Papers on Ionosphere and Upper Atmosphere
Airglow observations of mesoscale low-velocity traveling ionospheric disturbances at midlatitudes
Article first published online: 20 SEP 2012
Copyright 2000 by the American Geophysical Union.
Journal of Geophysical Research: Space Physics (1978–2012)
Volume 105, Issue A8, pages 18407–18415, 1 August 2000
How to Cite
2000), Airglow observations of mesoscale low-velocity traveling ionospheric disturbances at midlatitudes, J. Geophys. Res., 105(A8), 18407–18415, doi:10.1029/1999JA000305., , , and (
- Issue published online: 20 SEP 2012
- Article first published online: 20 SEP 2012
- Manuscript Accepted: 3 APR 2000
- Manuscript Received: 23 AUG 1999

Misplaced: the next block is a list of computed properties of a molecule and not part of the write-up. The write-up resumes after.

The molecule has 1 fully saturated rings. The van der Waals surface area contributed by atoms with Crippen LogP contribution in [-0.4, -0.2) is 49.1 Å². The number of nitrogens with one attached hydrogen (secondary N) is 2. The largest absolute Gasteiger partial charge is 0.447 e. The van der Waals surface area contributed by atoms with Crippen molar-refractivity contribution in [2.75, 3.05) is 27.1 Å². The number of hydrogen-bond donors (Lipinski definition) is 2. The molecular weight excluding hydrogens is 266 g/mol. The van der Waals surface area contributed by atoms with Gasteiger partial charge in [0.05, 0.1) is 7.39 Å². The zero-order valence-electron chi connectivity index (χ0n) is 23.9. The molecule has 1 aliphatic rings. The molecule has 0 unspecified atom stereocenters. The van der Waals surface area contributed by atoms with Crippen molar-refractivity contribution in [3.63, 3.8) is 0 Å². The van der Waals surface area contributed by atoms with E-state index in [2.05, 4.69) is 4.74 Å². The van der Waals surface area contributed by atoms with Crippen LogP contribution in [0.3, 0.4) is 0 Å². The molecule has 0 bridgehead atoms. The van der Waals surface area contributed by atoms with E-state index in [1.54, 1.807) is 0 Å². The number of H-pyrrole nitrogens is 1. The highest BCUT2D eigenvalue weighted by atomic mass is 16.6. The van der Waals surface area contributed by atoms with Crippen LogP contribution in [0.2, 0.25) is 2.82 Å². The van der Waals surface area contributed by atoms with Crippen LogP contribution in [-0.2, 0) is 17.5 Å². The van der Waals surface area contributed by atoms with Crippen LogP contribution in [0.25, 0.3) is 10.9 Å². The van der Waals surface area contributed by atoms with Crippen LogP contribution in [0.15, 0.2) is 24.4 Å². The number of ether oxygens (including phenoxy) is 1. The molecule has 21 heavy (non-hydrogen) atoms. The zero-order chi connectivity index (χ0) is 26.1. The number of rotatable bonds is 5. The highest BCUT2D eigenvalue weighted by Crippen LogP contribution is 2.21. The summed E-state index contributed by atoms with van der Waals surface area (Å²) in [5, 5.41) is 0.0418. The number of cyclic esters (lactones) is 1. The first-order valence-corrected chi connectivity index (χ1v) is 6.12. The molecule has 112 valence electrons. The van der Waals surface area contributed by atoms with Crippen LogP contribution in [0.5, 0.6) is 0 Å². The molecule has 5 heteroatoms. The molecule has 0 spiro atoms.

This paper presents a summary of 630.0 nm emission observations made by the Cornell All-Sky Imager that have revealed an abundance of structure in the midlatitude thermosphère. Some events were so bright that the weaker 557.7 nm thermospheric line was readily visible and produced sharper images because of the shorter excitation lifetime. Global Positioning System observations show that the airglow features are traveling ionospheric disturbances (TIDs). The remarkable feature of the data is the overwhelming tendency for these low-velocity TIDs to develop with a northwest to southeast orientation and to propagate in the southwest direction. Speeds ranged from 50 to 170 m/s, and wavelengths ranged from 50 to 500 km. The Perkins instability is investigated as a possible explanation for the structures. The linear theory, including both winds and electric fields, predicts a positive but small growth rate. However, the real part of the dispersion relation gives the wrong sign for the wave propagation. Furthermore, the growth rate seems too small to amplify a seed gravity wave significantly during one period of neutral gas oscillation. We conclude that this class of low-velocity TID is not yet explained theoretically.